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Anat Rec. 1995 Apr;241(4):513-8.

Skeletal alterations in hypophysectomized rats: II. A histomorphometric study on tibial cortical bone.

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Department of Medicine, Winthrop-University Hospital, Mineola, New York, USA.



Pituitary hormones play an important role in bone growth, modeling, and remodeling. The purpose of this study is to examine the effect of hypophysectomy (HX) on tibial cortical bone with histomorphometry.


Forty-five female Sprague-Dawley rats, at 3 months of age, were hypophysectomized or served as intact controls. They were sacrificed at 0, 2, and 5 weeks after the surgery. Cortical bone histomorphometry was performed on double-fluorescent-labeled 30-mcm-thick sections of the tibial shaft.


The dry weight and density of tibial diaphysis and the cortical bone area of the tibial shaft in the HX rats were significantly lower (P < 0.05) than that of the age-matched intact rats, but did not differ between the HX and basal control rats. The dynamic data show that the bone formation parameters (labeled surface, mineral apposition rate, and bone formation rate) were profoundly decreased (P < 0.01) on both the periosteal and endocortical surfaces in the HX rats as compared with the age-matched intact rats at the 2 and 5 weeks. However, the decrease in the labeled surface was much less on the endocortical envelope than on the periosteal envelope in the HX rats. Although no significant change was detected in the medullar size between the HX and age-matched intact rats, the eroded surface on the endocortical surface was greater (P < 0.05) in the HX rats than in the intact rats at either time point.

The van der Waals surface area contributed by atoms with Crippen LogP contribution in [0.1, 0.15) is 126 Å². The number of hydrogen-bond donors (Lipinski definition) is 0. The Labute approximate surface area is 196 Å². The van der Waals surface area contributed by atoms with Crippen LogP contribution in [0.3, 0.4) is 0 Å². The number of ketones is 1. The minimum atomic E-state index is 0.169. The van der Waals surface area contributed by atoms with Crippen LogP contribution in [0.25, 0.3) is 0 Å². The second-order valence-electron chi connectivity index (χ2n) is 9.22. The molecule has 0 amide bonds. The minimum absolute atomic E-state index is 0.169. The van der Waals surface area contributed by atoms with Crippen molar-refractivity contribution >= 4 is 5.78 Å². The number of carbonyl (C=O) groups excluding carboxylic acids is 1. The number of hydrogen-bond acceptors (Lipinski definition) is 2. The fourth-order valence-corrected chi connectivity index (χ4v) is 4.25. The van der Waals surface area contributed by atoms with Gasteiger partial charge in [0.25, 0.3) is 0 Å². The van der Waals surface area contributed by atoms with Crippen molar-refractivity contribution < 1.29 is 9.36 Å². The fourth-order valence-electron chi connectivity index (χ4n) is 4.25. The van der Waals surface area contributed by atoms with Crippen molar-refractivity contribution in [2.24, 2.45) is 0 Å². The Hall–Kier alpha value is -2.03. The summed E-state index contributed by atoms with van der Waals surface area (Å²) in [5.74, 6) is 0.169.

Hypophysectomy-suppressed, radial growth-dependent bone gain without a bone loss in the tibial shaft of the young rat. This is associated with decreased modeling-dependent bone formation. A greater eroded surface on the endosteum did not affect the marrow size at 5 weeks after hypophysectomy.

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